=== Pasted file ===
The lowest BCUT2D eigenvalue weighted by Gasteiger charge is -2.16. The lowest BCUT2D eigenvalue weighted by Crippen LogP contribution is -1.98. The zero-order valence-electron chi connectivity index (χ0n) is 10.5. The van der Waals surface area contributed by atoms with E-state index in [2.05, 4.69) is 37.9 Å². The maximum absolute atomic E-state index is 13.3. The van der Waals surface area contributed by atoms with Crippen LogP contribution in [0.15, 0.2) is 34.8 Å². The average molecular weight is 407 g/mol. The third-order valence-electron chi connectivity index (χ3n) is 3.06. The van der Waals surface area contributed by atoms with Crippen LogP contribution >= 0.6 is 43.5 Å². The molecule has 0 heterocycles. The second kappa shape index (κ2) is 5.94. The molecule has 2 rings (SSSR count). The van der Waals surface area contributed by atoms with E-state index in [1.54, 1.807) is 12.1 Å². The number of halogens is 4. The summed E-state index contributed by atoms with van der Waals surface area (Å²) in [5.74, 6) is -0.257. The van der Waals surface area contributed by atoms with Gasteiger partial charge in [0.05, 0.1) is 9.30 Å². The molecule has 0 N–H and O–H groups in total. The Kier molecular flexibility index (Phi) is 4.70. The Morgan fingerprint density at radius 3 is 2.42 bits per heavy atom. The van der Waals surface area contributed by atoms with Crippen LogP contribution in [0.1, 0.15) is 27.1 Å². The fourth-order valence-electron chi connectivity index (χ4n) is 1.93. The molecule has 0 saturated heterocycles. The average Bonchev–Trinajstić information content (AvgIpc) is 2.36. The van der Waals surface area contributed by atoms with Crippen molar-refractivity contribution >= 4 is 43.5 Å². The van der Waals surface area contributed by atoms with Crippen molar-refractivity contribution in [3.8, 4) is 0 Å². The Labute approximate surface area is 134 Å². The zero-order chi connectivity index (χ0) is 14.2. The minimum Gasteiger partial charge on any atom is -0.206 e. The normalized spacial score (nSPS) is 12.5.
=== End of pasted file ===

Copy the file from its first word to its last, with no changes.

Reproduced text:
The lowest BCUT2D eigenvalue weighted by Gasteiger charge is -2.16. The lowest BCUT2D eigenvalue weighted by Crippen LogP contribution is -1.98. The zero-order valence-electron chi connectivity index (χ0n) is 10.5. The van der Waals surface area contributed by atoms with E-state index in [2.05, 4.69) is 37.9 Å². The maximum absolute atomic E-state index is 13.3. The van der Waals surface area contributed by atoms with Crippen LogP contribution in [0.15, 0.2) is 34.8 Å². The average molecular weight is 407 g/mol. The third-order valence-electron chi connectivity index (χ3n) is 3.06. The van der Waals surface area contributed by atoms with Crippen LogP contribution >= 0.6 is 43.5 Å². The molecule has 0 heterocycles. The second kappa shape index (κ2) is 5.94. The molecule has 2 rings (SSSR count). The van der Waals surface area contributed by atoms with E-state index in [1.54, 1.807) is 12.1 Å². The number of halogens is 4. The summed E-state index contributed by atoms with van der Waals surface area (Å²) in [5.74, 6) is -0.257. The van der Waals surface area contributed by atoms with Gasteiger partial charge in [0.05, 0.1) is 9.30 Å². The molecule has 0 N–H and O–H groups in total. The Kier molecular flexibility index (Phi) is 4.70. The Morgan fingerprint density at radius 3 is 2.42 bits per heavy atom. The van der Waals surface area contributed by atoms with Crippen LogP contribution in [0.1, 0.15) is 27.1 Å². The fourth-order valence-electron chi connectivity index (χ4n) is 1.93. The molecule has 0 saturated heterocycles. The average Bonchev–Trinajstić information content (AvgIpc) is 2.36. The van der Waals surface area contributed by atoms with Crippen molar-refractivity contribution >= 4 is 43.5 Å². The van der Waals surface area contributed by atoms with Crippen molar-refractivity contribution in [3.8, 4) is 0 Å². The Labute approximate surface area is 134 Å². The zero-order chi connectivity index (χ0) is 14.2. The minimum Gasteiger partial charge on any atom is -0.206 e. The normalized spacial score (nSPS) is 12.5.